Software versus humans

Tax software is so popular these days that even H&R Block has its own. In fact, most accountants will use a professional version to do their work.

So is there any reason to take your taxes to a tax professional or an accountant anymore?

The traditional place for people to go who can’t do their own taxes.

For most Canadians, software will do. However, there are still a few cases where having a human being look over your taxes could save you time and money.

For most people with just a simple return, software is enough says H&R Block Tax Analyst Cleo Hamel. In fact, she even recommends people do their return by hand first so they better understand how taxes work.

Jim MacGowan, a senior tax partner at Deloitte, agrees.

“If it’s a simple return, then do it by hand,” he says. “It lets you learn the structure.”

He adds software can sometimes give a false sense of security, and it sometimes won’t catch things you would manually.

“A lot of people don’t claim things they’re entitled to because they don’t know,” he says.

Hamel says she’s seen people forget important information – including their address – because they’ve used software.

“You need to really ensure that you complete the process,” she says.


Geoffrey Morgan, communication manager for Intuit Canada, which makes the program Turbo Tax, disagrees. He says its software is complex enough that it won’t let you do something wrong. It interviews users to find everything they can claim and makes sure it gets all the important information.

“If there’s an error, it’s going to flag it for you,” he says.

He also says the program lets you look at the actual forms too, allowing you to understand what’s happening as though you were doing it by hand. He adds that filing online means you get your return faster.

“A lot of income tax legislation, it’s not black and white, it’s gray.”

However, Hamel points out that H&R Block will give clients an advance equal to the amount of their return on the same day they come in.
MacGowan admits tax software has improved.

“They’ve gotten to the point where they’re fairly good,” he says.

He adds that it’s important to distinguish between an accountant and a tax preparer, like H&R Block. He says he often tells prospective clients to use either a tax preparer or just to use software, especially when they’ve only got one source of income.

He says it only makes sense to use an accountant, which will cost significantly more, if you have an extremely complex return. He also says an accountant can help if the law isn’t completely clear on what you’re claiming.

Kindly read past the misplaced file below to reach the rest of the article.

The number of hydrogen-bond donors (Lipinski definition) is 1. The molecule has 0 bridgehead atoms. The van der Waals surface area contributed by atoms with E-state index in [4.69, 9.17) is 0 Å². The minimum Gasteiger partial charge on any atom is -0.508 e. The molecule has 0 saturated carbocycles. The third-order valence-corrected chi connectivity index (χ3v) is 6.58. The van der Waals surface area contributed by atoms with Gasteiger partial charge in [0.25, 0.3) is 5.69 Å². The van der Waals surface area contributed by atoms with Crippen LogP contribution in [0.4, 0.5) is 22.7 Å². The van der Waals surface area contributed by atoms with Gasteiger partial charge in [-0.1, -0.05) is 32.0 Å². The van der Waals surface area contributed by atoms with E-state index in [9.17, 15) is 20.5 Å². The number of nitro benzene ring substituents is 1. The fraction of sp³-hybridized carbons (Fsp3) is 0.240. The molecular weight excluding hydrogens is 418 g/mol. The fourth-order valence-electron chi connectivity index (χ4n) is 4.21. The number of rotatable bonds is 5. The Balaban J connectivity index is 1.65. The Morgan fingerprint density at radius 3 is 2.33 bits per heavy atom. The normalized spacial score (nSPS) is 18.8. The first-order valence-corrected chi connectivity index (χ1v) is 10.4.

“A lot of income tax legislation, it’s not black and white, it’s gray,” he says.

A good example is a sole proprietorship business, where the tax on the business is claimed as income tax. In this case, he says, it’s not always clear what you can claim and what you can’t. Other examples where an accountant can help include using tax shelters, complex investments and share exchanges.

Morgan admits there may be scenarios when an accountant should be consulted but says he hasn’t seen one.

“I’ve yet to see a tax scenario that tax software couldn’t handle,” he says.

Medium and large accounting firms will typically charge $500 or more to prepare an individual’s taxes, while a tax preparer will charge less than $100.


Software ranges in price. Turbo Tax for students is free, while an online tax return for non-students costs between $15 and $40 for Turbo Tax, UFile and H&R Block. Professional and home business versions typically cost around $100.

All three options also provide help in the case of a review or an audit.

Doing it this way means you have to add it up yourself.

The biggest hassle when getting audited, says Morgan, is the time. He says Turbo Tax offers a service known as “Audit Defense” for 39.99.  A representative will coordinate and attend meetings with the Canadian Revenue Agency and make sure you have the information you need.

MacGowan adds accountants can be helpful under such circumstances because they are used to dealing with CRA agents. He says people without experience will sometimes accidentally answer questions in a way that draws suspicion, and that this can lead to a full audit instead of a basic review.

For most people, with a single income and simple investments, getting audited isn’t a big risk, and reviews can be quite simple. In this case, tax preparation software is all someone needs.

“What people want to know is that their taxes are being completed properly and they want it to be easy,” says Morgan. “That’s why we designed (Turbo Tax) to be easy.”

So, if you’re not investing in tax shelters or running your own business, you’re probably fine just using tax software. But if you’re planning on pulling some fancy tax tricks, maybe it’s best to keep an accountant on call.